Australia scraped through their opening encounter after an outstanding bowling performance and some critical cameos with the bat from Steven Smith, Marcus Stoinis and Matthew Wade.
They made a bold decision to leave out both Agar and Richardson, who had been automatic selections for most of the last two years in a five-man attack, with Agar currently the highest-ranked Australian at No. 6 on the ICC T20I bowling rankings.
But Australia opted for four specialist bowlers only with Glenn Maxwell as the fifth bowler. Mitchell Starc, Josh Hazlewood and Pat Cummins played together for the first time in a T20I despite the slow nature of the Abu Dhabi surface, with the plan working to perfection.
"It was a very, very difficult selection," Langer said. "But because we went for the 7-4 set-up rather than the 6-5, and we felt that we were very well planned against South Africa, we knew that we wanted to try and make an impact in the powerplay overs, in the first six overs, we've seen that through the IPL. And we also knew the strength of South Africa upfront so, and thankfully it worked yesterday.
"I can't emphasise enough how tough it was on Ashton Agar, his numbers are literally outstanding. Tough on Ash and really tough on Kane Richardson who's probably, arguably our best death bowler, or a very good bowler in these conditions so it's nice to have those selection headaches."
Langer said the players are well aware that team selection will be dictated by the conditions as they had done in the 50-over World Cup in England in 2019.
"We've said from day one to the players and we did it in the last World Cup, we did it to a degree in the last Ashes in England, that we'll just look at the conditions, we'll look at the opposition, we'll look at the match-ups, and we'll make the call that we think is right for the team," Langer said. "It doesn't always work out that way, but with all the information we've got, we'll work through that."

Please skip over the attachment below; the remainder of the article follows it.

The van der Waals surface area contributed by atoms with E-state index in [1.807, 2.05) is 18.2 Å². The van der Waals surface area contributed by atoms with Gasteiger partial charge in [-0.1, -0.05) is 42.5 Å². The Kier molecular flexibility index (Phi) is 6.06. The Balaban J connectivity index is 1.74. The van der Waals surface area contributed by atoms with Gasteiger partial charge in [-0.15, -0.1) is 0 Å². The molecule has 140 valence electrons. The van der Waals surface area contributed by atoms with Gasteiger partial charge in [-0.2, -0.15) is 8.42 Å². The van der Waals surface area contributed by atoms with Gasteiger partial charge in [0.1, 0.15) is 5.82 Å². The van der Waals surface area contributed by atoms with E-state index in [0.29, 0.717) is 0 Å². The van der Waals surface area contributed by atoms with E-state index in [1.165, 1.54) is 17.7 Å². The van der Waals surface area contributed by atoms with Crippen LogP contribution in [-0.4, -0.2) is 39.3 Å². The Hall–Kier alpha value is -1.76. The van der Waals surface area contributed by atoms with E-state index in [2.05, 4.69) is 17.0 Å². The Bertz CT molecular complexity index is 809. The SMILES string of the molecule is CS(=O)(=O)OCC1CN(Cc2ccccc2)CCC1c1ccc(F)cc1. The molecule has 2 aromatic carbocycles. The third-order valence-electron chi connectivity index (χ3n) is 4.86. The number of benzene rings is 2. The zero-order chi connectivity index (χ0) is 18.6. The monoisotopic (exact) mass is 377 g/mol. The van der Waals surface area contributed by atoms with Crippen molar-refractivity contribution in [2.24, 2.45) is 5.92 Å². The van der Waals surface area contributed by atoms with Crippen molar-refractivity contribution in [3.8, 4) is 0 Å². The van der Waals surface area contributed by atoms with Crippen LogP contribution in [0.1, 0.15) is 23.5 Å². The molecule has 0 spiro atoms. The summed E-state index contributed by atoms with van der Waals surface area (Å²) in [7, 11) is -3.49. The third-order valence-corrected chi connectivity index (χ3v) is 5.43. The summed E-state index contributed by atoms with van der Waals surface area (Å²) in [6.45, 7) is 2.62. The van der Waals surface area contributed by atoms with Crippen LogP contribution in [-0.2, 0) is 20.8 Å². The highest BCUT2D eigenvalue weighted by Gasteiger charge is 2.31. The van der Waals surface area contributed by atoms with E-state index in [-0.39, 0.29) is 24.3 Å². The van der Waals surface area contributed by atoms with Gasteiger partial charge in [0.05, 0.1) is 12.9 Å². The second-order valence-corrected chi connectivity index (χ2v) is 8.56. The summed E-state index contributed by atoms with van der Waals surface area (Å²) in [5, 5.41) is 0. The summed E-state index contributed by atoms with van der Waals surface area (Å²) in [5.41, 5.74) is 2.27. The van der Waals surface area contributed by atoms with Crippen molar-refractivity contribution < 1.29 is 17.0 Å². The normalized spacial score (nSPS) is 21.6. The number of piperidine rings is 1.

One area where Australia are unlikely to make any changes is their opening partnership despite both Aaron Finch and David Warner struggling for form and runs. Both missed out against South Africa but Langer was confident his two most experienced openers would come good sooner rather than later.
"There's some really good signs from Davey yesterday," Langer said. "I think he pulled Rabada for four, he played a beautiful cover drive, he played a great cut shot, and then one held up on him a bit. But they're good signs for me.
"He's in as good physical shape as I've ever seen him so that's a very positive sign, [I'm] really confident he'll come good.
"And Finchy, I thought one, Finchy's captaincy was brilliant yesterday. And he's another one that, he had knee surgery, it might take a little bit of time for him to get moving. He's working hard in the nets in his preparation. I don't think it's so much a mental thing for Finchy. I think it's just getting back into some rhythm, getting used to his leg feeling good again.
"They have been and are a world-class opening partnership and I honestly believe when those two get going, that's going to set us up for real success in this tournament."
Langer admitted he had nearly chewed his fingernails down to the quick in Saturday's last-over thriller. But he expects more close low-scoring games as the tournament moves on.
"We're going to have to get ready for it, there's going to be some very, very close games I think," Langer said. "It's usually what happens on these sorts of wickets.
"We go to Dubai today; our next game is in Dubai. West Indies were bowled out for 55
I think yesterday in those conditions. We'll work it out and hopefully we'll get it right more often than not."
Australia face Sri Lanka in Dubai on Thursday.
Alex Malcolm is an Associate Editor at ESPNcricinfo